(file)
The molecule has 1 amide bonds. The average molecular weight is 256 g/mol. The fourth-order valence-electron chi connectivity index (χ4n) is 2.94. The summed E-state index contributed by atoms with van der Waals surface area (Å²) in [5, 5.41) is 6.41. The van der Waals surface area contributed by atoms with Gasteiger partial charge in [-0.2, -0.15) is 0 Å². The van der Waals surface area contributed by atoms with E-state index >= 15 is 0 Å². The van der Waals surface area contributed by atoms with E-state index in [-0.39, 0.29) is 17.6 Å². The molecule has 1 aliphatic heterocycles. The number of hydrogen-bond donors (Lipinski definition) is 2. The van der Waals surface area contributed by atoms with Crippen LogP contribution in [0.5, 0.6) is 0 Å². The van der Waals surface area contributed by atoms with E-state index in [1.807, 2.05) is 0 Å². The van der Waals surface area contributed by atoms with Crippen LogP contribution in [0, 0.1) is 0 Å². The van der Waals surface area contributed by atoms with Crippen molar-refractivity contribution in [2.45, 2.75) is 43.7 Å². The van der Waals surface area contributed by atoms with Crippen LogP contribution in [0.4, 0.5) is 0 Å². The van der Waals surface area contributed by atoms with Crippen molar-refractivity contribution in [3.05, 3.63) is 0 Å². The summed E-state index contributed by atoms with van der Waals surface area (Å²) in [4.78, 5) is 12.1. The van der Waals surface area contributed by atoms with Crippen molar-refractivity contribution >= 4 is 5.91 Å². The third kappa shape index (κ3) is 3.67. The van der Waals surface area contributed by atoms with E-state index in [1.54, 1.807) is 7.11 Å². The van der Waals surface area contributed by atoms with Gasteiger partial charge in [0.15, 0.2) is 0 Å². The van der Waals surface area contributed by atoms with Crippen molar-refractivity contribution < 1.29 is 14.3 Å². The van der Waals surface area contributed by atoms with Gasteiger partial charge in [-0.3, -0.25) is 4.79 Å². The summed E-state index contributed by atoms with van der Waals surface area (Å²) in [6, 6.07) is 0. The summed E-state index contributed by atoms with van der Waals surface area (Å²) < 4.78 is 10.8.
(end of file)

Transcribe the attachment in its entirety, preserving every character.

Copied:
The molecule has 1 amide bonds. The average molecular weight is 256 g/mol. The fourth-order valence-electron chi connectivity index (χ4n) is 2.94. The summed E-state index contributed by atoms with van der Waals surface area (Å²) in [5, 5.41) is 6.41. The van der Waals surface area contributed by atoms with Gasteiger partial charge in [-0.2, -0.15) is 0 Å². The van der Waals surface area contributed by atoms with E-state index >= 15 is 0 Å². The van der Waals surface area contributed by atoms with E-state index in [-0.39, 0.29) is 17.6 Å². The molecule has 1 aliphatic heterocycles. The number of hydrogen-bond donors (Lipinski definition) is 2. The van der Waals surface area contributed by atoms with Crippen LogP contribution in [0.5, 0.6) is 0 Å². The van der Waals surface area contributed by atoms with E-state index in [1.807, 2.05) is 0 Å². The van der Waals surface area contributed by atoms with Crippen LogP contribution in [0, 0.1) is 0 Å². The van der Waals surface area contributed by atoms with Crippen molar-refractivity contribution in [2.45, 2.75) is 43.7 Å². The van der Waals surface area contributed by atoms with Crippen LogP contribution in [0.4, 0.5) is 0 Å². The van der Waals surface area contributed by atoms with Crippen molar-refractivity contribution in [3.05, 3.63) is 0 Å². The summed E-state index contributed by atoms with van der Waals surface area (Å²) in [4.78, 5) is 12.1. The van der Waals surface area contributed by atoms with Crippen molar-refractivity contribution >= 4 is 5.91 Å². The third kappa shape index (κ3) is 3.67. The van der Waals surface area contributed by atoms with E-state index in [1.54, 1.807) is 7.11 Å². The van der Waals surface area contributed by atoms with Gasteiger partial charge in [0.15, 0.2) is 0 Å². The van der Waals surface area contributed by atoms with Crippen molar-refractivity contribution < 1.29 is 14.3 Å². The van der Waals surface area contributed by atoms with Gasteiger partial charge in [-0.3, -0.25) is 4.79 Å². The summed E-state index contributed by atoms with van der Waals surface area (Å²) in [6, 6.07) is 0. The summed E-state index contributed by atoms with van der Waals surface area (Å²) < 4.78 is 10.8.